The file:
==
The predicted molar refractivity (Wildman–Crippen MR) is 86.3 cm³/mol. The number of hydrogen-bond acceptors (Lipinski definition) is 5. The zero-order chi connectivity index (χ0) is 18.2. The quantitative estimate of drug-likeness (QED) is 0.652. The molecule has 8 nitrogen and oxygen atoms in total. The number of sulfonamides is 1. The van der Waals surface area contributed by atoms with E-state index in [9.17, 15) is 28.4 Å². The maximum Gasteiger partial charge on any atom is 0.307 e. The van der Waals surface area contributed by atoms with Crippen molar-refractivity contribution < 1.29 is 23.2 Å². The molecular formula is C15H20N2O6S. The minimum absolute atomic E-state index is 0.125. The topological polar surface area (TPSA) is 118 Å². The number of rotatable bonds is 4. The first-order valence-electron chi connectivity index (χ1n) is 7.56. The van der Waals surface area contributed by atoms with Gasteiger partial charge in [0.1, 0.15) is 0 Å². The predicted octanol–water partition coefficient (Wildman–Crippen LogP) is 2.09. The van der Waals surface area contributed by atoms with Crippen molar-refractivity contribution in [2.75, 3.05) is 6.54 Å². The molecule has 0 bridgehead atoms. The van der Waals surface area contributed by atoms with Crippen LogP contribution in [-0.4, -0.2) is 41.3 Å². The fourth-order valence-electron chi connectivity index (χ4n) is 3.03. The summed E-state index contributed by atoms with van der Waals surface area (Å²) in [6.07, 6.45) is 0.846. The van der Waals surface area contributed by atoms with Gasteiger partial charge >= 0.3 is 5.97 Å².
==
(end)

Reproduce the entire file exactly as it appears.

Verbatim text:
The predicted molar refractivity (Wildman–Crippen MR) is 86.3 cm³/mol. The number of hydrogen-bond acceptors (Lipinski definition) is 5. The zero-order chi connectivity index (χ0) is 18.2. The quantitative estimate of drug-likeness (QED) is 0.652. The molecule has 8 nitrogen and oxygen atoms in total. The number of sulfonamides is 1. The van der Waals surface area contributed by atoms with E-state index in [9.17, 15) is 28.4 Å². The maximum Gasteiger partial charge on any atom is 0.307 e. The van der Waals surface area contributed by atoms with Crippen molar-refractivity contribution < 1.29 is 23.2 Å². The molecular formula is C15H20N2O6S. The minimum absolute atomic E-state index is 0.125. The topological polar surface area (TPSA) is 118 Å². The number of rotatable bonds is 4. The first-order valence-electron chi connectivity index (χ1n) is 7.56. The van der Waals surface area contributed by atoms with Gasteiger partial charge in [0.1, 0.15) is 0 Å². The predicted octanol–water partition coefficient (Wildman–Crippen LogP) is 2.09. The van der Waals surface area contributed by atoms with Crippen molar-refractivity contribution in [2.75, 3.05) is 6.54 Å². The molecule has 0 bridgehead atoms. The van der Waals surface area contributed by atoms with Crippen LogP contribution in [-0.4, -0.2) is 41.3 Å². The fourth-order valence-electron chi connectivity index (χ4n) is 3.03. The summed E-state index contributed by atoms with van der Waals surface area (Å²) in [6.07, 6.45) is 0.846. The van der Waals surface area contributed by atoms with Gasteiger partial charge >= 0.3 is 5.97 Å².